I have often found myself moving between two strangely disjunctive worlds.

As the son of Taiwanese immigrants, I grew up in a world of Asian American neighborhood enclaves, cultural institutions and ethnic-specific churches. On Sundays I worshipped and took Mandarin language classes at our Taiwanese church, partaking in a life almost completely hidden from my classmates at the public schools I attended.

This sense of incongruity has become especially acute in recent years as I’ve attended a mainline Protestant academic institution and joined the world of Christian publishing -- settings in which I am often the only racial minority in the room, and usually the only Asian American.

I attended a recent lecture at Wheaton College by Peter Cha of Trinity Evangelical Divinity School entitled “The Persistence of the Asian-American Church: A Sociological Inquiry.” He shared his preliminary findings on what sociologists have termed the “silent exodus”: second generation Asian-Americans, weary of the cultural idiosyncrasies of their parents’ immigrant churches, who as young adults in the 90s fled to “mainstream” white churches.

When word of this mass departure first trickled down from the ivory tower over fifteen years ago, a slight panic broke out in first generation congregations. Pastors and parents like mine wrung their hands, anxious to staunch the hemorrhaging of their next generation of church leaders. But Cha has noticed a startling trend. The silent exodus, now comprised of child-rearing couples in their 30s and 40s, is steadily trickling back into ethnic-specific churches.

Like others in the silent exodus, Cha and his wife had left their Korean-American church some years ago to join a predominantly white Presbyterian church. Even though their children thrived in the Presbyterian church’s youth group when they were younger, they began to shut down as they entered their teens. Sensing that the children were having difficulties fitting in, the couple decided to bring them back to the Korean congregation.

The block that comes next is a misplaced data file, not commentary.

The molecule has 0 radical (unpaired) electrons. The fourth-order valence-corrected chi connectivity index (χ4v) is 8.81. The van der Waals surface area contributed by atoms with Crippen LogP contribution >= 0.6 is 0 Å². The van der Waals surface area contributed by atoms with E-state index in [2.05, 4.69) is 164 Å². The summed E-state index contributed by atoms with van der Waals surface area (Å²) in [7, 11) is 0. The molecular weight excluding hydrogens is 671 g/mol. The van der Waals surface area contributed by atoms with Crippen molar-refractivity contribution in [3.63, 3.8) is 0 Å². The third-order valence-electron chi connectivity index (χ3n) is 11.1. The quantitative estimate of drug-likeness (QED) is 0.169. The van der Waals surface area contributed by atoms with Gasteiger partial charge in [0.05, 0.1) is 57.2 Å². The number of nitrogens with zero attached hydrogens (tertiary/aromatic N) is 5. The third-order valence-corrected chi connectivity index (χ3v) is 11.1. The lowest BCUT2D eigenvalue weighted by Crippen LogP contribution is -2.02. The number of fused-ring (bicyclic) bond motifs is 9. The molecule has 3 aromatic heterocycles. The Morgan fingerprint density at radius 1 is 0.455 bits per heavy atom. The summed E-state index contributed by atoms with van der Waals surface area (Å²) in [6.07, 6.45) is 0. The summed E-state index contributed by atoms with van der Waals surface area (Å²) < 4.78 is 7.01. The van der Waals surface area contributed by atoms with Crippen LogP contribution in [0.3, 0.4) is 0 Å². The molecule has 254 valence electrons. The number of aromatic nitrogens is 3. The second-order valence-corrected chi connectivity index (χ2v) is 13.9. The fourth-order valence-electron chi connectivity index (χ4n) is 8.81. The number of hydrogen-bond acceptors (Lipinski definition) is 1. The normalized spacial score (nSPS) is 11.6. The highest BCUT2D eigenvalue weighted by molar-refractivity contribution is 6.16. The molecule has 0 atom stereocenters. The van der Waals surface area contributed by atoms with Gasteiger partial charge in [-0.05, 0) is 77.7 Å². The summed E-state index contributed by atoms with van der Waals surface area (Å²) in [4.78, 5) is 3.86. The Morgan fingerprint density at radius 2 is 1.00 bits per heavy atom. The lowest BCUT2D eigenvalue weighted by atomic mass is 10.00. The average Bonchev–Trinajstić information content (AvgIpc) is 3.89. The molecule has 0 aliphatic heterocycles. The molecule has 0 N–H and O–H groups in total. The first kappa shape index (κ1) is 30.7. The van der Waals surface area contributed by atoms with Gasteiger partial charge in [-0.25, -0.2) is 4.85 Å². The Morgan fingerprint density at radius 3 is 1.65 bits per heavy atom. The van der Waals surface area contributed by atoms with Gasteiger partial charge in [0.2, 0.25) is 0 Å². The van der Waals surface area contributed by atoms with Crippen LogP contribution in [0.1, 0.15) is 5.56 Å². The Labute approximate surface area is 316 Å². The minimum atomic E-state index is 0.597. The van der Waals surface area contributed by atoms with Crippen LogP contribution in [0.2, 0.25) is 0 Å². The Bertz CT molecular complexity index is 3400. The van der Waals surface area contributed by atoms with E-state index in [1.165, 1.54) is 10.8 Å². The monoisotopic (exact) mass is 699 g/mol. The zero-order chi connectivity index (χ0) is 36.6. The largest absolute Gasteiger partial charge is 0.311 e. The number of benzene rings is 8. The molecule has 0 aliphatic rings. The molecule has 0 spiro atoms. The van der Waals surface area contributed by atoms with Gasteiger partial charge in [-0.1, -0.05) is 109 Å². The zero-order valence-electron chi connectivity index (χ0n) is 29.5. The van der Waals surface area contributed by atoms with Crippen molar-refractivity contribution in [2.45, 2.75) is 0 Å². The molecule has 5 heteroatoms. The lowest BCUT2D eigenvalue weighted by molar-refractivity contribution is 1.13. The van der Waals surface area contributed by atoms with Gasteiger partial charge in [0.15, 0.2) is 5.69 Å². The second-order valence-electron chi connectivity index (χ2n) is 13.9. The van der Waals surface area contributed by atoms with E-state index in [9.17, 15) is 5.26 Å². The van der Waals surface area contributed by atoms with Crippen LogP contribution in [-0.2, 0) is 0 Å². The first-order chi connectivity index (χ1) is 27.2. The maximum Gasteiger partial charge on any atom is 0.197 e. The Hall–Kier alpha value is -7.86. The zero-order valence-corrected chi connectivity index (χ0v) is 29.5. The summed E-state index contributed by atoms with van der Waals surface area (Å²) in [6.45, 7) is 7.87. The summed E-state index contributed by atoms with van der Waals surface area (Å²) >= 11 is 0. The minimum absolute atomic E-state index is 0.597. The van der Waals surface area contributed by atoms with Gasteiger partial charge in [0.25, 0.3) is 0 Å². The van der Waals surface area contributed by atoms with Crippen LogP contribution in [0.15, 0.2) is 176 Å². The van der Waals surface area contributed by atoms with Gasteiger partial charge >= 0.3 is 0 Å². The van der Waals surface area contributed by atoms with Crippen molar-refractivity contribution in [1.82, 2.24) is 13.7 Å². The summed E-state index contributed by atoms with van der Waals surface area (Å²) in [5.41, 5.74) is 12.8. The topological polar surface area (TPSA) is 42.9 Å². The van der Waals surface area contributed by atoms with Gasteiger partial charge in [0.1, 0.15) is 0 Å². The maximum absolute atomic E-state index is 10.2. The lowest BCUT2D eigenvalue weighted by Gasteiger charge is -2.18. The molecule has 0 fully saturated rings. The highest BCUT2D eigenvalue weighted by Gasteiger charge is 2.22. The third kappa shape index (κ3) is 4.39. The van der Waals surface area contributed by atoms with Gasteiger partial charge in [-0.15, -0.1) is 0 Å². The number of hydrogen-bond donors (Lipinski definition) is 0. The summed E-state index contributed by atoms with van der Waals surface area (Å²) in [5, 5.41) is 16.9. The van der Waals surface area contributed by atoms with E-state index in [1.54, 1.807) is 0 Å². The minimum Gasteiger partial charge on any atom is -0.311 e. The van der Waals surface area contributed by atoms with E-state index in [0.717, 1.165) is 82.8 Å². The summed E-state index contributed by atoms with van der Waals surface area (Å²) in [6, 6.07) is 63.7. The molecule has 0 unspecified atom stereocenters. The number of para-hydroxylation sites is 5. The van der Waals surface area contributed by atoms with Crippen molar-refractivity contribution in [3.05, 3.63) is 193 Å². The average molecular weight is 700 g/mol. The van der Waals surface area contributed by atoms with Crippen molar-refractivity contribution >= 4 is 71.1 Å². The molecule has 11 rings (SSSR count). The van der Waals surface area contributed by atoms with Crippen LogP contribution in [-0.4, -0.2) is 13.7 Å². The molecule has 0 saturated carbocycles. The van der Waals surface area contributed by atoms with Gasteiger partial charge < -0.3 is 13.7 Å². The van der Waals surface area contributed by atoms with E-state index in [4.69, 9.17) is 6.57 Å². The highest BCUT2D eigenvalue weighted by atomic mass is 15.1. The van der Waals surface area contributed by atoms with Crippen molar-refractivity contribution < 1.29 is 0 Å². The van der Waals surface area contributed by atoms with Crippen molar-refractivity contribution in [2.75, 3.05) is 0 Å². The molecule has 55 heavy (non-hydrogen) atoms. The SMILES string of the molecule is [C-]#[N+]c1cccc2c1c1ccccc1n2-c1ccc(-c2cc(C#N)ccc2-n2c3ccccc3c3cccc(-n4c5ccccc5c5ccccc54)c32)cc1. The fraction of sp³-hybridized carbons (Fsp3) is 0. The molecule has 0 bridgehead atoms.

He has also observed this widespread pattern in his discussions with other second generation Asian Americans who have returned to ethnic churches. While these young families enjoyed the preaching, worship and programs they found outside the immigrant church, they had a harder time making inroads into the social life of those congregations—an experience that became especially burdensome for the children. Many of these couples agreed that they were treated well, but politely. Like guests.

Though Cha once touted the virtues of leaving the immigrant church for a fuller vision of the Kingdom of God, he now cautiously espouses a “both/and” approach. Asian American churches ought to exist alongside multiethnic churches because of the role they play in shaping a healthy sense of self-perception for immigrant children. Cha also noted the social functions that Asian American churches perform in bringing widely scattered peoples together. These communities often serve as potent crucibles of Christian identity. Studies show that Korean immigrants are far more likely to embrace the Christian faith after arriving in America.

There was much here for me to identify with. From an early age, I was keenly aware that American society was something I had to learn how to fit into, and that my physical and cultural identifiers were somehow obstacles to be overcome (reading Asian-American literature in my later years would give me a name for this experience: “perpetual foreigner”). A history of slights, real or perceived—even something as seemingly innocuous as the question, “No, I mean, where are you really from?”—tends to cement the notion that you may never truly belong.

Like many in the “silent exodus,” I once chafed at the apparent parochialism of the church of my youth, coveting the resources that other churches and denominations seemed to have in spades. But I’ve come to appreciate the immigrant church in which I was baptized and nurtured in the faith. It was there that I experienced acceptance and belonging in tangible ways. I also saw Asian Americans in positions of Christian leadership. These were rare opportunities in Webster, Texas. And if not for that, I wouldn’t have later discovered the bigger picture of the Kingdom of God outside the Asian American church.

When I go home this upcoming holiday season, I will worship at my parents’ Taiwanese church—a world away from where I live and work. And of this I am not ashamed.